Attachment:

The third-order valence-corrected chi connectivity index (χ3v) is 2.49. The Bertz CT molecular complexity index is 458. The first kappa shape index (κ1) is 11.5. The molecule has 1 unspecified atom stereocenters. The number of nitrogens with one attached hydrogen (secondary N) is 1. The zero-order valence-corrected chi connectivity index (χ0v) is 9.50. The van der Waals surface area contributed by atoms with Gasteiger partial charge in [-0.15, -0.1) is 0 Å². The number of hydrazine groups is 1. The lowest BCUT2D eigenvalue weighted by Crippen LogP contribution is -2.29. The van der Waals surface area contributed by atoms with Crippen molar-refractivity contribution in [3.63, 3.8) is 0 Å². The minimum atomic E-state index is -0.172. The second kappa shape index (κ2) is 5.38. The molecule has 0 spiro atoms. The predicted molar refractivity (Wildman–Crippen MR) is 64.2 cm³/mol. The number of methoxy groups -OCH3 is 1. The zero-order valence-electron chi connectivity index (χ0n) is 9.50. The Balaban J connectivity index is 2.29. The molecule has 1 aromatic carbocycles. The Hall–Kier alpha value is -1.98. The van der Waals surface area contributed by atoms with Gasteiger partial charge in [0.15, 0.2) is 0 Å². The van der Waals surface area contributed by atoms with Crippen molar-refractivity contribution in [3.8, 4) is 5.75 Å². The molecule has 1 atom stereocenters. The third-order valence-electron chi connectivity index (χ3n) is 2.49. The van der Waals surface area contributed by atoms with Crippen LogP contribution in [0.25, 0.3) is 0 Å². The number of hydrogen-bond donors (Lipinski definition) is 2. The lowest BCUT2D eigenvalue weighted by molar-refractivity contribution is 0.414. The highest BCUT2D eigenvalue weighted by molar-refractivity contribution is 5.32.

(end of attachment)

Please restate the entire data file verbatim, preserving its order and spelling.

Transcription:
The third-order valence-corrected chi connectivity index (χ3v) is 2.49. The Bertz CT molecular complexity index is 458. The first kappa shape index (κ1) is 11.5. The molecule has 1 unspecified atom stereocenters. The number of nitrogens with one attached hydrogen (secondary N) is 1. The zero-order valence-corrected chi connectivity index (χ0v) is 9.50. The van der Waals surface area contributed by atoms with Gasteiger partial charge in [-0.15, -0.1) is 0 Å². The number of hydrazine groups is 1. The lowest BCUT2D eigenvalue weighted by Crippen LogP contribution is -2.29. The van der Waals surface area contributed by atoms with Crippen molar-refractivity contribution in [3.63, 3.8) is 0 Å². The minimum atomic E-state index is -0.172. The second kappa shape index (κ2) is 5.38. The molecule has 0 spiro atoms. The predicted molar refractivity (Wildman–Crippen MR) is 64.2 cm³/mol. The number of methoxy groups -OCH3 is 1. The zero-order valence-electron chi connectivity index (χ0n) is 9.50. The Balaban J connectivity index is 2.29. The molecule has 1 aromatic carbocycles. The Hall–Kier alpha value is -1.98. The van der Waals surface area contributed by atoms with Gasteiger partial charge in [0.15, 0.2) is 0 Å². The van der Waals surface area contributed by atoms with Crippen molar-refractivity contribution in [3.8, 4) is 5.75 Å². The molecule has 1 atom stereocenters. The third-order valence-electron chi connectivity index (χ3n) is 2.49. The van der Waals surface area contributed by atoms with Crippen LogP contribution in [0.25, 0.3) is 0 Å². The number of hydrogen-bond donors (Lipinski definition) is 2. The lowest BCUT2D eigenvalue weighted by molar-refractivity contribution is 0.414. The highest BCUT2D eigenvalue weighted by molar-refractivity contribution is 5.32.